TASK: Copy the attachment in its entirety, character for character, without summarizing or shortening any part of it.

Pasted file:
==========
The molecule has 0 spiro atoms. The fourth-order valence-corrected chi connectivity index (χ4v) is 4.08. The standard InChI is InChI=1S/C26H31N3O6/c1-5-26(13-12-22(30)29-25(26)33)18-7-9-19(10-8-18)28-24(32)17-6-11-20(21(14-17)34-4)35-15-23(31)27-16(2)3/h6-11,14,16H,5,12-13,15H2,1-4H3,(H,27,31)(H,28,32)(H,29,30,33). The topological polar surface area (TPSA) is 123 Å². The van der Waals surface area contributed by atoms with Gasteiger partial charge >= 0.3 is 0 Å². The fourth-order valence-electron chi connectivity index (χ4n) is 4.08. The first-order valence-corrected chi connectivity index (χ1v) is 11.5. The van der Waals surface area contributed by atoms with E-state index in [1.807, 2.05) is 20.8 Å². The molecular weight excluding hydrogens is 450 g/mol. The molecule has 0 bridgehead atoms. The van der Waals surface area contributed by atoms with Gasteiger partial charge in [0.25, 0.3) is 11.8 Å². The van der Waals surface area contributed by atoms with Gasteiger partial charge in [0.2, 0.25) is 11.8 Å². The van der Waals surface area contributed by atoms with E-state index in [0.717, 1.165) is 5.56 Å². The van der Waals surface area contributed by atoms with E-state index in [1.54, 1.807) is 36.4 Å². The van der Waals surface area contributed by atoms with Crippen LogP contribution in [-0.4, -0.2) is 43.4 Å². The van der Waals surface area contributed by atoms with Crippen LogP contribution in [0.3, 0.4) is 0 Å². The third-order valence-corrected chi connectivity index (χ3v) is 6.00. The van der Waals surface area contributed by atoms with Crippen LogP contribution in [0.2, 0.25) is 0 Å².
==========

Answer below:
The molecule has 0 spiro atoms. The fourth-order valence-corrected chi connectivity index (χ4v) is 4.08. The standard InChI is InChI=1S/C26H31N3O6/c1-5-26(13-12-22(30)29-25(26)33)18-7-9-19(10-8-18)28-24(32)17-6-11-20(21(14-17)34-4)35-15-23(31)27-16(2)3/h6-11,14,16H,5,12-13,15H2,1-4H3,(H,27,31)(H,28,32)(H,29,30,33). The topological polar surface area (TPSA) is 123 Å². The van der Waals surface area contributed by atoms with Gasteiger partial charge >= 0.3 is 0 Å². The fourth-order valence-electron chi connectivity index (χ4n) is 4.08. The first-order valence-corrected chi connectivity index (χ1v) is 11.5. The van der Waals surface area contributed by atoms with E-state index in [1.807, 2.05) is 20.8 Å². The molecular weight excluding hydrogens is 450 g/mol. The molecule has 0 bridgehead atoms. The van der Waals surface area contributed by atoms with Gasteiger partial charge in [0.25, 0.3) is 11.8 Å². The van der Waals surface area contributed by atoms with Gasteiger partial charge in [0.2, 0.25) is 11.8 Å². The van der Waals surface area contributed by atoms with E-state index in [0.717, 1.165) is 5.56 Å². The van der Waals surface area contributed by atoms with E-state index in [1.54, 1.807) is 36.4 Å². The van der Waals surface area contributed by atoms with Crippen LogP contribution in [-0.4, -0.2) is 43.4 Å². The van der Waals surface area contributed by atoms with Crippen LogP contribution in [0.3, 0.4) is 0 Å². The third-order valence-corrected chi connectivity index (χ3v) is 6.00. The van der Waals surface area contributed by atoms with Crippen LogP contribution in [0.2, 0.25) is 0 Å².